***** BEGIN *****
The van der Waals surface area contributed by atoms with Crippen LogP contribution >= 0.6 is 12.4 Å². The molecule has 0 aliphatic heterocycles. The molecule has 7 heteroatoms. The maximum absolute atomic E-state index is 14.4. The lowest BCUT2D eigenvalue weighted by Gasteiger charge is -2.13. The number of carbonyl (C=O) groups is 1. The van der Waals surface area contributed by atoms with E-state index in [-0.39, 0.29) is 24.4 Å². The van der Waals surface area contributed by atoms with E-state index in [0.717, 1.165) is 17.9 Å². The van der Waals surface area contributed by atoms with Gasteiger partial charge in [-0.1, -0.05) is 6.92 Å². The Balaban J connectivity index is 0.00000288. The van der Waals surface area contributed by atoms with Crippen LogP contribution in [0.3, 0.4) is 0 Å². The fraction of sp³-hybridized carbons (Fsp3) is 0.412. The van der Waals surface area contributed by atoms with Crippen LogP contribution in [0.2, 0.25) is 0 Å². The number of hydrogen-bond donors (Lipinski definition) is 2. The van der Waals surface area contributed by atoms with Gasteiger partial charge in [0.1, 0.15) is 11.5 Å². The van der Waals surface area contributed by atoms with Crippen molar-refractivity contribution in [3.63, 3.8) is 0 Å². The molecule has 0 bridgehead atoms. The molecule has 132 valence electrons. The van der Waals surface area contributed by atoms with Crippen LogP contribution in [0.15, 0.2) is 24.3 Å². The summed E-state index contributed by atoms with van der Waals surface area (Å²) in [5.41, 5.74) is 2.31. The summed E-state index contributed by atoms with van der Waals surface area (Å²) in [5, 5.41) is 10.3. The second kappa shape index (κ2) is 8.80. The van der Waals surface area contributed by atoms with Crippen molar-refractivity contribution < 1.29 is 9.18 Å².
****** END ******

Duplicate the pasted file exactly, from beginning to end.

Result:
The van der Waals surface area contributed by atoms with Crippen LogP contribution >= 0.6 is 12.4 Å². The molecule has 0 aliphatic heterocycles. The molecule has 7 heteroatoms. The maximum absolute atomic E-state index is 14.4. The lowest BCUT2D eigenvalue weighted by Gasteiger charge is -2.13. The number of carbonyl (C=O) groups is 1. The van der Waals surface area contributed by atoms with E-state index in [-0.39, 0.29) is 24.4 Å². The van der Waals surface area contributed by atoms with E-state index in [0.717, 1.165) is 17.9 Å². The van der Waals surface area contributed by atoms with Gasteiger partial charge in [-0.1, -0.05) is 6.92 Å². The Balaban J connectivity index is 0.00000288. The van der Waals surface area contributed by atoms with Crippen LogP contribution in [0.3, 0.4) is 0 Å². The fraction of sp³-hybridized carbons (Fsp3) is 0.412. The van der Waals surface area contributed by atoms with Crippen LogP contribution in [0.2, 0.25) is 0 Å². The number of hydrogen-bond donors (Lipinski definition) is 2. The van der Waals surface area contributed by atoms with Gasteiger partial charge in [0.1, 0.15) is 11.5 Å². The van der Waals surface area contributed by atoms with Crippen molar-refractivity contribution in [3.63, 3.8) is 0 Å². The molecule has 0 bridgehead atoms. The molecule has 132 valence electrons. The van der Waals surface area contributed by atoms with Crippen LogP contribution in [0.15, 0.2) is 24.3 Å². The summed E-state index contributed by atoms with van der Waals surface area (Å²) in [5.41, 5.74) is 2.31. The summed E-state index contributed by atoms with van der Waals surface area (Å²) in [5, 5.41) is 10.3. The second kappa shape index (κ2) is 8.80. The van der Waals surface area contributed by atoms with Crippen molar-refractivity contribution < 1.29 is 9.18 Å².